A History of success
When I served as DHS commissioner, we decided to take a novel approach to the issue of those living on the streets, which is usually the largest percentage of the homeless population who face the challenges of mental illness or substance abuse. Instead of addressing the situation armed with statistics and reports, we lobbied to interview them and hear what they had to say. We decided to put aside everything we thought we knew about serving the homeless. We learned a lot.
Most of the street homeless felt that living on the streets was their best option, that shelters were (in their estimation) too big, unsafe and too restrictive with too many rules. They wanted a place where they could come and go as they pleased, be high or drunk and have a meal or not.
We worked to create 500 safe havens based in the community. Those that had been on the streets the longest were offered the first bed. There were only three rules:
1. No weapons
2. No fights
3. No drugs or alcohol
We supplied 500 beds in small units, usually ones with 20 to 30 beds with some degree of privacy. On average, within two-and-a-half weeks every bed was full. Some of these individuals had been living on the streets for more than eight years. We found they stayed in when they came in, reduced their alcohol and drug use and wanted the next housing option.
An exit strategy for shelters
I feel strongly that an exit strategy for shelters is needed. Over the last 15 years there have been a number of programs. The first was Section 8 subsidized housing, into which 76 families were moved each week. The second was Housing Stability Plus, a rental subsidy program instituted by DHS in 2004, which moved 86 families per week into housing.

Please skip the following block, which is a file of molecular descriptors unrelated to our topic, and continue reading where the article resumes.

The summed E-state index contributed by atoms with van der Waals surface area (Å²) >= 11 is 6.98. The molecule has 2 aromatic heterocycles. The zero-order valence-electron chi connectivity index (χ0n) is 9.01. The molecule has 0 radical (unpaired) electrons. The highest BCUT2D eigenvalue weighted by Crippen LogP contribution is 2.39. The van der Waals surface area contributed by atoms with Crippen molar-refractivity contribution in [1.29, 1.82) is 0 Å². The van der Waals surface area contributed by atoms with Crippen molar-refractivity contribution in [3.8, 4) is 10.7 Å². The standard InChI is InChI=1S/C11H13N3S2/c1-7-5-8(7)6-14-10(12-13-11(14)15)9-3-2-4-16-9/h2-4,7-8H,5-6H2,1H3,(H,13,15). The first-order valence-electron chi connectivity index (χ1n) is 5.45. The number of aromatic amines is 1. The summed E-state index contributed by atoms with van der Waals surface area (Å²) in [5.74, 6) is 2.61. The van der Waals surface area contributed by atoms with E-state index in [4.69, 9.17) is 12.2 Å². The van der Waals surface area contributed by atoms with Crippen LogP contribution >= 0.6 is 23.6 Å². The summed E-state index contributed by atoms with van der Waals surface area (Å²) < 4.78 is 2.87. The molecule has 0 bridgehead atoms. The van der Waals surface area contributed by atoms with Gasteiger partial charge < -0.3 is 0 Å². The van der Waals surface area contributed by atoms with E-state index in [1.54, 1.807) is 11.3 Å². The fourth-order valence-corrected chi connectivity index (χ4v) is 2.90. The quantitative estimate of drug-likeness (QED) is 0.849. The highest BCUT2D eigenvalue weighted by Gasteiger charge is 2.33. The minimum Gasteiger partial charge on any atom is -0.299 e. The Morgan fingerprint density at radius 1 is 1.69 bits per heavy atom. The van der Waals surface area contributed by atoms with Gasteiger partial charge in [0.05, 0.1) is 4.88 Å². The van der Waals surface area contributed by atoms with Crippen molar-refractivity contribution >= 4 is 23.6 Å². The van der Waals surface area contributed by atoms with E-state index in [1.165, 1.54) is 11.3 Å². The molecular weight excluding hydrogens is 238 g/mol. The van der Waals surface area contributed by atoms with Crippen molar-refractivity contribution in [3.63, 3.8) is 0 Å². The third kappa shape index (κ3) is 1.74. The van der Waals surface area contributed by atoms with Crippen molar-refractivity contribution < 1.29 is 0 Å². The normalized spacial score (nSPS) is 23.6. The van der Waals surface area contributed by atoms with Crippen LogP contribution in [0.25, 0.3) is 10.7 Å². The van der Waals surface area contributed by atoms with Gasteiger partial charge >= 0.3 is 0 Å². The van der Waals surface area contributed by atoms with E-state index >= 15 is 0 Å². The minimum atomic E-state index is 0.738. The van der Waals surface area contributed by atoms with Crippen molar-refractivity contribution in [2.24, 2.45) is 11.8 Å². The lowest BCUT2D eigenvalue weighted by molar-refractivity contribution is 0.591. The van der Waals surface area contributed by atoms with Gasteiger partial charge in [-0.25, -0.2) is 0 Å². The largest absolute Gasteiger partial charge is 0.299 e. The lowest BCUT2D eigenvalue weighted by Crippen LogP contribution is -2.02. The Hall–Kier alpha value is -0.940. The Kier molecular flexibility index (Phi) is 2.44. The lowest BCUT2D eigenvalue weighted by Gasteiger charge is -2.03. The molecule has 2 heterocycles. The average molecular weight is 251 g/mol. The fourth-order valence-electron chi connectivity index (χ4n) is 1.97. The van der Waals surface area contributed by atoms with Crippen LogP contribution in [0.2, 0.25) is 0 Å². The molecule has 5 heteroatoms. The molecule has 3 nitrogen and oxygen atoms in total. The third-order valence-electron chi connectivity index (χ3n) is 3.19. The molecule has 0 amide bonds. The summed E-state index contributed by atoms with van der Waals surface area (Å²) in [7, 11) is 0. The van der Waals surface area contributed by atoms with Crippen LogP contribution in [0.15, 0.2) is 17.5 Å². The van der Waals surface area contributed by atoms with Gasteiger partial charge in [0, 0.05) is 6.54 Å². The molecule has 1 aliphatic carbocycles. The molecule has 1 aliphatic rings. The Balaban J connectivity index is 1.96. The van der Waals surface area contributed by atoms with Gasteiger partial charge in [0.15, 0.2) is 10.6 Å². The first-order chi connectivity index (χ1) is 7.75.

The Advantage New York program, created during my tenure as commissioner and replacing Housing Stability Plus, moved 150 families each week into the community, or one family every 16 minutes of the business day. The program paid the rent for homeless families but required them to work at least 20 hours per week to receive the subsidy. It included job training and assisted families in getting other public benefits such as food stamps, Medicaid and child care. Advantage also required that families save some money and that the city match the savings at the end of the program (usually after about two years).
Advantage has been discontinued for two reasons, number one, a cut in state funding and number two, the notion that every subsidy brings more people into the homeless system looking for free housing. The evidence does not support that. Signing into the homeless system is not an easy process; only one-third of people at the intake shelter end up staying; one-third are ineligible and the last third walk away during the 10-day eligibility period.
The numbers add up
Reinstituting Advantage or an Advantage-like program would make a real difference in my view. I calculate that by freeing up Section 8 subsidies for the homeless, 67 families would move into housing a week. Housing supplied by the Housing Authority could serve another 20 families per week and HPD supportive housing an additional 10 families. All told, this array of programs would move almost 250 families out of homelessness.
Again, the key to accomplishing this is cooperation among many different agencies. The real solution is jobs. As commissioner, I suggested to the Human Resources Administration that they hold a job fair for homeless families. I insisted that it be in similar locations to the agency’s other job fairs, rather than scaled down. As suggested, the event was held at the Javits Center and at 7:30 in the morning, people were lined up around the block. Some 3,000 homeless adults showed up that day ready to work. The lesson? If you offer real hope, people will come.